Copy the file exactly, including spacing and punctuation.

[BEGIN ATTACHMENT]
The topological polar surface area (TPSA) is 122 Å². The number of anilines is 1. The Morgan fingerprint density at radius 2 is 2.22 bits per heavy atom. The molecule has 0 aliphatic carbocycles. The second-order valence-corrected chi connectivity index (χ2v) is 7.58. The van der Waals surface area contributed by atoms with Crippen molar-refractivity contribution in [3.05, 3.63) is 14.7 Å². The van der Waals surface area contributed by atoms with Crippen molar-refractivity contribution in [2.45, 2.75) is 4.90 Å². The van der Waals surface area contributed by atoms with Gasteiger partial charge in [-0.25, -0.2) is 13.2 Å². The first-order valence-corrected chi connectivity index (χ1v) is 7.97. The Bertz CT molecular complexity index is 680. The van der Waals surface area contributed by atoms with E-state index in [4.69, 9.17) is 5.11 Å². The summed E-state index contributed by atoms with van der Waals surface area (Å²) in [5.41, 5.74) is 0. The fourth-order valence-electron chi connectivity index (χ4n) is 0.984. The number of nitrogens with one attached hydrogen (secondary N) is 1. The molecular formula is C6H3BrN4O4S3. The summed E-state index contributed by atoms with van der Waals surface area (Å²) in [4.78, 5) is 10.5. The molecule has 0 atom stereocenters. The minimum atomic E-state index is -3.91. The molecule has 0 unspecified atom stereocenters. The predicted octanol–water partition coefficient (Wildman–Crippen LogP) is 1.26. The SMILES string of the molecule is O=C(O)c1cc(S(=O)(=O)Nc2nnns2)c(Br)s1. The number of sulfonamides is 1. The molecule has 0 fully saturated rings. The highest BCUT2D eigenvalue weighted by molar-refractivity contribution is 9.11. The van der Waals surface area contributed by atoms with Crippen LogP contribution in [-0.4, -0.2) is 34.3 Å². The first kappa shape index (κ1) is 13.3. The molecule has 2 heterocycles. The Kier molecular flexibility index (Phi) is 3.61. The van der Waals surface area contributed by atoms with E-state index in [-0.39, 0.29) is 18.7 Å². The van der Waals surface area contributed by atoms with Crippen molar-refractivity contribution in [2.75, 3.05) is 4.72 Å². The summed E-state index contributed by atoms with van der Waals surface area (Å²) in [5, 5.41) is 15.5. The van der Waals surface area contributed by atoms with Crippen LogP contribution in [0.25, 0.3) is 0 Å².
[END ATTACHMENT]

The topological polar surface area (TPSA) is 122 Å². The number of anilines is 1. The Morgan fingerprint density at radius 2 is 2.22 bits per heavy atom. The molecule has 0 aliphatic carbocycles. The second-order valence-corrected chi connectivity index (χ2v) is 7.58. The van der Waals surface area contributed by atoms with Crippen molar-refractivity contribution in [3.05, 3.63) is 14.7 Å². The van der Waals surface area contributed by atoms with Crippen molar-refractivity contribution in [2.45, 2.75) is 4.90 Å². The van der Waals surface area contributed by atoms with Gasteiger partial charge in [-0.25, -0.2) is 13.2 Å². The first-order valence-corrected chi connectivity index (χ1v) is 7.97. The Bertz CT molecular complexity index is 680. The van der Waals surface area contributed by atoms with E-state index in [4.69, 9.17) is 5.11 Å². The summed E-state index contributed by atoms with van der Waals surface area (Å²) in [5.41, 5.74) is 0. The fourth-order valence-electron chi connectivity index (χ4n) is 0.984. The number of nitrogens with one attached hydrogen (secondary N) is 1. The molecular formula is C6H3BrN4O4S3. The summed E-state index contributed by atoms with van der Waals surface area (Å²) in [4.78, 5) is 10.5. The molecule has 0 atom stereocenters. The minimum atomic E-state index is -3.91. The molecule has 0 unspecified atom stereocenters. The predicted octanol–water partition coefficient (Wildman–Crippen LogP) is 1.26. The SMILES string of the molecule is O=C(O)c1cc(S(=O)(=O)Nc2nnns2)c(Br)s1. The number of sulfonamides is 1. The molecule has 0 fully saturated rings. The highest BCUT2D eigenvalue weighted by molar-refractivity contribution is 9.11. The van der Waals surface area contributed by atoms with Crippen LogP contribution in [-0.4, -0.2) is 34.3 Å². The first kappa shape index (κ1) is 13.3. The molecule has 2 heterocycles. The Kier molecular flexibility index (Phi) is 3.61. The van der Waals surface area contributed by atoms with E-state index in [-0.39, 0.29) is 18.7 Å². The van der Waals surface area contributed by atoms with Crippen molar-refractivity contribution in [2.75, 3.05) is 4.72 Å². The summed E-state index contributed by atoms with van der Waals surface area (Å²) in [5, 5.41) is 15.5. The van der Waals surface area contributed by atoms with Crippen LogP contribution in [0.25, 0.3) is 0 Å².